Recall that the closure of a set $S$ is the union of $S$ and its all limit points. For a given topological space $X$, $p$ is a point of $X$, is it possible that the closure of a single point set $\{p\}$ ,denoted by $\overline{\{p\}}$, has many points? And any continuous map $f$ from $\overline{\{p\}}$ to a topological space $Y$ is determined by $f(p)$, is this claim correct? Any help will be greatly appreciated, thanks in advance!

  • $\begingroup$ Hint: en.wikipedia.org/wiki/Trivial_topology $\endgroup$ – Miguel May 17 '17 at 14:54
  • $\begingroup$ No, the claim is not correct. Again, the indiscrete space is a reason why. $\endgroup$ – William Elliot May 17 '17 at 20:14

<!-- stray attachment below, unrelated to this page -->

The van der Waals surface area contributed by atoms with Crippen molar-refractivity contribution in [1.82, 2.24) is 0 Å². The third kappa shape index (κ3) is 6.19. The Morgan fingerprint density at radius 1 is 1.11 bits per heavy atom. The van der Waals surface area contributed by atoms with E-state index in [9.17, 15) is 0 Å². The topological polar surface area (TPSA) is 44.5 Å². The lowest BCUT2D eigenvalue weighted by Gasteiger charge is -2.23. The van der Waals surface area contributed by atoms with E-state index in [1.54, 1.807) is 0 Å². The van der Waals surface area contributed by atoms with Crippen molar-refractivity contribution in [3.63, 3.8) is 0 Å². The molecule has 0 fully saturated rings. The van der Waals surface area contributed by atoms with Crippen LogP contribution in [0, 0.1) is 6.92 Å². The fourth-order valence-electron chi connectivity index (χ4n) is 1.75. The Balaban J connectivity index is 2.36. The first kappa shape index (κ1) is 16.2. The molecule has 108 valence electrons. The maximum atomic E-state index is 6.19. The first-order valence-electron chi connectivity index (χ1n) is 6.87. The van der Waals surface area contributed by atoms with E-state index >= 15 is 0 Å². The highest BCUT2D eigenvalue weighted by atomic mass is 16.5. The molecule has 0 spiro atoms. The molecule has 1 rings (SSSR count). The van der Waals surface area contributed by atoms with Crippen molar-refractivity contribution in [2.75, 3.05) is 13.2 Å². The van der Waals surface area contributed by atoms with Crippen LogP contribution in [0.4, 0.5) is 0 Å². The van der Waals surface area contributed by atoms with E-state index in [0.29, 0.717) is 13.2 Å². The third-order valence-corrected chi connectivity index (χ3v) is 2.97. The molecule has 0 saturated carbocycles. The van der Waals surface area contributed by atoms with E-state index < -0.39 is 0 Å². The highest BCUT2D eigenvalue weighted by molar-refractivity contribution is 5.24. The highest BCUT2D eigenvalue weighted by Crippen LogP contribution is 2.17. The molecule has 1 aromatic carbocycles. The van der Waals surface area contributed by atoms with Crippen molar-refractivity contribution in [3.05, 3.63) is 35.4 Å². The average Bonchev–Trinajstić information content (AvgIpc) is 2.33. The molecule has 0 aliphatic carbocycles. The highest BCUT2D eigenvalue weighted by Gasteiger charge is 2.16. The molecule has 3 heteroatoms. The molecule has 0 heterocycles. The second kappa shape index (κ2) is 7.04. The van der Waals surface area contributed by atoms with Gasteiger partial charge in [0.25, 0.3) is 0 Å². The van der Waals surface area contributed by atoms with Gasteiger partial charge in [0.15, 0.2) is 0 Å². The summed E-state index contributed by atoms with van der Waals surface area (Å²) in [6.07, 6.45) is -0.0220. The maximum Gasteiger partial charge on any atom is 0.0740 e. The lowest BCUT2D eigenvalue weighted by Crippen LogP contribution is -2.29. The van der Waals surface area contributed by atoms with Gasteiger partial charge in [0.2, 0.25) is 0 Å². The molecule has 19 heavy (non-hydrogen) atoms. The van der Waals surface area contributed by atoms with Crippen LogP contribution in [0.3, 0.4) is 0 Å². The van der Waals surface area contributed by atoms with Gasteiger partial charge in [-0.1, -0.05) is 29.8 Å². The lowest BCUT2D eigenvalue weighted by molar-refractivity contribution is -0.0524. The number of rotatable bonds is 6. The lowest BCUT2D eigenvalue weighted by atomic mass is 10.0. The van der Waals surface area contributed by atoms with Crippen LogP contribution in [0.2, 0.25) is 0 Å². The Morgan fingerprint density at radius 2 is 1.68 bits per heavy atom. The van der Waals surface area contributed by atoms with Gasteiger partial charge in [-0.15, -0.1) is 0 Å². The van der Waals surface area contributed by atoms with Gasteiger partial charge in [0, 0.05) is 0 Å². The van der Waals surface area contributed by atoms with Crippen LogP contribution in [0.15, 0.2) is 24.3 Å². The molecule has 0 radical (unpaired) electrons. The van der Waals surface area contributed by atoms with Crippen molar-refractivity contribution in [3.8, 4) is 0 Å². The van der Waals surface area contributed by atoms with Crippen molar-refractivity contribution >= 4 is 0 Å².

• $\begingroup$ @WilliamElliot With trivial topology, this is to say any point in the closure of {p} minus {p} is also a limit point, thank you! $\endgroup$ – Jiabin Du May 18 '17 at 0:16
  • $\begingroup$ @MiguelAtencia thank you! $\endgroup$ – Jiabin Du May 18 '17 at 0:17
  • $\begingroup$ @Jabin Provided the space S is multipoint , (cl p) - {p} = S. $\endgroup$ – William Elliot May 18 '17 at 20:17

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